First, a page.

Emigration is strongly age-selective, as East-West migration is characterised by people seeking jobs or apprenticeship places, including particularly the young, employable, well educated and potentially fertile age-groups. About 60 percent of the East-West migrants are aged below 30 years. A peculiarity of the migration between the East and the West of Germany is the disproportionately high percentage of young women who emigrate from the new Bundesländer. For women from Eastern Germany employment is of high significance, mostly due to the high employment levels for women in the GDR (over 80 percent). If during the 1990s the main reason for the increased emigration was high unemployment among women, today there is increasing evidence that the higher general education of women is responsible for the rising female mobility.
For many regions of the new Länder the consequences of this migration are ageing, a shortage of women and a concentration of poorly qualified people. Since such a development of the demographic structure does not appear to be reversible in the long term, it additionally worsens the forecast for the future economic development of the new Bundesländer.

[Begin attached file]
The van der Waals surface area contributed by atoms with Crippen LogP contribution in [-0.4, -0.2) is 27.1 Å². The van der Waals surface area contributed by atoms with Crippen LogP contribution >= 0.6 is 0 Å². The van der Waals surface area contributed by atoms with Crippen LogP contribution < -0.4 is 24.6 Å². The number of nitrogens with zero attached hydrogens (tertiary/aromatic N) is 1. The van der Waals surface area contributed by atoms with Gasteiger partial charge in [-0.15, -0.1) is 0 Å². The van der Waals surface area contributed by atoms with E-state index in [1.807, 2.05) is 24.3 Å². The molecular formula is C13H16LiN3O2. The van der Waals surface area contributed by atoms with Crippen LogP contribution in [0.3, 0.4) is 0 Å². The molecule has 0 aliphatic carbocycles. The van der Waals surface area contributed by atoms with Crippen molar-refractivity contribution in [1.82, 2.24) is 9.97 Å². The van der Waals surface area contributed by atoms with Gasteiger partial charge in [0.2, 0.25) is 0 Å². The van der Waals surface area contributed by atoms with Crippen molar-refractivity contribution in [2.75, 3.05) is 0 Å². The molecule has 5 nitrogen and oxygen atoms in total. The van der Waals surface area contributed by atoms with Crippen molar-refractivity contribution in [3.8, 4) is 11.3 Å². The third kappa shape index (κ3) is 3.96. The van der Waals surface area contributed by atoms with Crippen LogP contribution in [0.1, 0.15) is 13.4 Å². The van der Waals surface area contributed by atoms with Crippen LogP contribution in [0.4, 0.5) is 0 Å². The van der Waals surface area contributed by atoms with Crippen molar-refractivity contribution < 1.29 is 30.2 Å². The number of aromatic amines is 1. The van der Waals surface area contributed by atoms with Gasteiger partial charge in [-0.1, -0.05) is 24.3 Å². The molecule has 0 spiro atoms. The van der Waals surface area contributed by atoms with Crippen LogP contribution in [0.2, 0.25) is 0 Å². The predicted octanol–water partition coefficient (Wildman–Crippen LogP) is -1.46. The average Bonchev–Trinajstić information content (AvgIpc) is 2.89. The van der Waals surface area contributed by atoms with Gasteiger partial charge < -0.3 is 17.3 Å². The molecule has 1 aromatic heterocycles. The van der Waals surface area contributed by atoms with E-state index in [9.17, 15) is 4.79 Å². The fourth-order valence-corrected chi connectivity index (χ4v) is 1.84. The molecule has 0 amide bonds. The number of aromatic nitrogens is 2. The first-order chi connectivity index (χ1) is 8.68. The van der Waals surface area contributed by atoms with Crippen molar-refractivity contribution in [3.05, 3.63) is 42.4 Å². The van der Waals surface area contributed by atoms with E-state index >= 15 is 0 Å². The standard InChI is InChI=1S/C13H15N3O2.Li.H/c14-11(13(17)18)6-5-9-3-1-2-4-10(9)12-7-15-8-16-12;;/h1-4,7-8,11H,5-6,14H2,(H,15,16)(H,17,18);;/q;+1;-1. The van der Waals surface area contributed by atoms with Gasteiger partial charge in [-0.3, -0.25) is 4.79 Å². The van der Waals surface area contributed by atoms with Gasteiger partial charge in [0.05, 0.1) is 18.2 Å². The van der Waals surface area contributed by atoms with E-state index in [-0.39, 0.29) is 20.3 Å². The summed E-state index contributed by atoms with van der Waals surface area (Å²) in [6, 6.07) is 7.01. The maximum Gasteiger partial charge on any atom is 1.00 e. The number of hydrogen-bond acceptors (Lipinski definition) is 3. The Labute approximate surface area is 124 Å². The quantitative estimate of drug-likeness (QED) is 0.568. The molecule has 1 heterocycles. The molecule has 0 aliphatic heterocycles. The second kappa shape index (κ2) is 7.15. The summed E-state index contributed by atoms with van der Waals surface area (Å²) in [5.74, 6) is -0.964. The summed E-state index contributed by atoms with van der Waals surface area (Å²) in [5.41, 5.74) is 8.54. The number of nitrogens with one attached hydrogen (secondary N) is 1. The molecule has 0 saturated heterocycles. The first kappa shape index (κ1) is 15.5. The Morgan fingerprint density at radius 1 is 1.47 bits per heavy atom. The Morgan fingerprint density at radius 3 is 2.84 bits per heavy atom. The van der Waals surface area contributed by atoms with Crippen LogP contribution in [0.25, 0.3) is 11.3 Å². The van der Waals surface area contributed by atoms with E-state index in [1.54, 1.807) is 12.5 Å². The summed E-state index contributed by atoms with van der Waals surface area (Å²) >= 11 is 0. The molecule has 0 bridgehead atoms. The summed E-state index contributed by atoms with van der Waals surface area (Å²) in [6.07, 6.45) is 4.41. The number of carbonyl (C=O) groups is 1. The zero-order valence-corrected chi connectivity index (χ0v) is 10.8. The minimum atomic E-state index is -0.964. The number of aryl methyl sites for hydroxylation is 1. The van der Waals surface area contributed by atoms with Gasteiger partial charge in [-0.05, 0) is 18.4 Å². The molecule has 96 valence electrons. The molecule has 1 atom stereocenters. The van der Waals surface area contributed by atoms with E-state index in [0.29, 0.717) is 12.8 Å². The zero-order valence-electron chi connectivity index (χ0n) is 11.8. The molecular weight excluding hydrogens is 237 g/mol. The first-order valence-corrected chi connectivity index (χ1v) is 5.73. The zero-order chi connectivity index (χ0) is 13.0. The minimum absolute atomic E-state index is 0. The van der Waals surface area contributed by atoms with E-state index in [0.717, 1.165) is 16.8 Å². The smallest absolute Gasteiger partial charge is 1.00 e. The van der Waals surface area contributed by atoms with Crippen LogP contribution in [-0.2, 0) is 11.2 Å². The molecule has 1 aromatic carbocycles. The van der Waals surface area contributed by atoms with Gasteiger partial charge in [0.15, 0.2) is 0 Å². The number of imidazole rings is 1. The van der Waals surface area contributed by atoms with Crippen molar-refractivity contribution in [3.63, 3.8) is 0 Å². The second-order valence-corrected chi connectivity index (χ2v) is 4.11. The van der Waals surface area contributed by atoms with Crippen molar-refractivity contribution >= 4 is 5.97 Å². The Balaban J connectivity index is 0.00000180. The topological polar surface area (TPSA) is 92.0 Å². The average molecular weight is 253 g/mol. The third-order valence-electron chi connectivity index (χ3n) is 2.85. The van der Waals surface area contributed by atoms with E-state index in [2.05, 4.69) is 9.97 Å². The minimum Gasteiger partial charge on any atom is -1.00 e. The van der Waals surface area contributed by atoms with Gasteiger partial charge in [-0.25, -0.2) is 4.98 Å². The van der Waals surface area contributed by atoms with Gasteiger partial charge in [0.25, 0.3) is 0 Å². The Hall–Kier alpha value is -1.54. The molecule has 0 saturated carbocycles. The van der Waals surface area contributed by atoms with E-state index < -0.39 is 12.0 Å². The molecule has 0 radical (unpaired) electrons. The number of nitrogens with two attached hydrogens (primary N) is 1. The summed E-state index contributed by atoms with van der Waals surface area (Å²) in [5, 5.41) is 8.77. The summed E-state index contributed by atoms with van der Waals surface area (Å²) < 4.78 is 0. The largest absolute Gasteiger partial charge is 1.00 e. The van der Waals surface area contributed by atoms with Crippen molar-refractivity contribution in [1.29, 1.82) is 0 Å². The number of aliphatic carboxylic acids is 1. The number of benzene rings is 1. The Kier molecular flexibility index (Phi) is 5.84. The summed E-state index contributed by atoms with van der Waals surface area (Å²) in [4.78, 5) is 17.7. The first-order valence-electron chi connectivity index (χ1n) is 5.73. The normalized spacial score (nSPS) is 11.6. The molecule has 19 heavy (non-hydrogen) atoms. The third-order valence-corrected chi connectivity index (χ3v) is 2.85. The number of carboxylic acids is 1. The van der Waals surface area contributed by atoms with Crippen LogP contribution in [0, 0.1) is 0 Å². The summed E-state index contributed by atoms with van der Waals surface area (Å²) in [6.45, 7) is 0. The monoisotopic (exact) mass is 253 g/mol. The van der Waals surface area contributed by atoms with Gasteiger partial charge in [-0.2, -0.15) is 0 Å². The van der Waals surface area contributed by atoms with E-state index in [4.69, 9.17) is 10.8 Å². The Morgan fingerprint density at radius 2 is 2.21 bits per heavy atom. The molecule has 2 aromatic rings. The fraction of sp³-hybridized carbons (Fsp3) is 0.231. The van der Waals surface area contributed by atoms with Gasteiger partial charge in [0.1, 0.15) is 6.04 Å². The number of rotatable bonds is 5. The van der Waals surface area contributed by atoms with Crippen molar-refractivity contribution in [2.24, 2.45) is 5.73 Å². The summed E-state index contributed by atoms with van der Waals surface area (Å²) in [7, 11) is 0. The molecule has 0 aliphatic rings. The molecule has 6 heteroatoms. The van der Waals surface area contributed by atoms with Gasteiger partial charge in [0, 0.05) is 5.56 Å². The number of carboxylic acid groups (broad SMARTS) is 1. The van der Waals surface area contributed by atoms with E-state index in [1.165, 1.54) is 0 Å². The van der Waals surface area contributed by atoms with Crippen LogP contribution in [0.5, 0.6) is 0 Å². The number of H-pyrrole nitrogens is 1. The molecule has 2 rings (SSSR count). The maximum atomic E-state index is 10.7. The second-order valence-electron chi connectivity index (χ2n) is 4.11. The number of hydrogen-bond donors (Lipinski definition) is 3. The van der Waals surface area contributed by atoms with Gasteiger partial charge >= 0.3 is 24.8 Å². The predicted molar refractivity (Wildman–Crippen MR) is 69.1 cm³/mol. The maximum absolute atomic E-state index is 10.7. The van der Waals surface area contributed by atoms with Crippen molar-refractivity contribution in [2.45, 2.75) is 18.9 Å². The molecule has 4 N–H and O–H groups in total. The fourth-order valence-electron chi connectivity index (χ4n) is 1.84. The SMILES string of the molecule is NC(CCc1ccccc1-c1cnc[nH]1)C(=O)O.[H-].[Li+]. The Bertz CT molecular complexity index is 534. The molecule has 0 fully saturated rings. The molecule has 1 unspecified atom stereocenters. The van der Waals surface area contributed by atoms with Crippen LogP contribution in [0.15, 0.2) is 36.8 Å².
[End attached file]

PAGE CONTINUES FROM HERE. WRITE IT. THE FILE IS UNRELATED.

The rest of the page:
Net migration of new and old Bundesländer from 1991 to 2008*
The development of fertility in East Germany, at least intermittently, was not less drastic than it was for migration. With 1.6 children per women (1989), the total fertility (TFR) was considerably higher in the GDR than in the Federal Republic (1.3). That resulted not only from the pro-natalist family policy but also from the limited biographical options in the political system of the GDR, which encouraged frequent births at an early age. Moreover, there was a better structural compatibility in the GDR between children and employment. For this reason, and also because of the permanent labour deficit in the GDR, there were no disadvantages for mothers who were willing to work. On the contrary, government measures like the comprehensive, free day care (nursery schools, kindergartens, after-school care clubs) but also special benefits (additional leave, shorter weekly working hours) aimed to achieve the labour participation of women with children.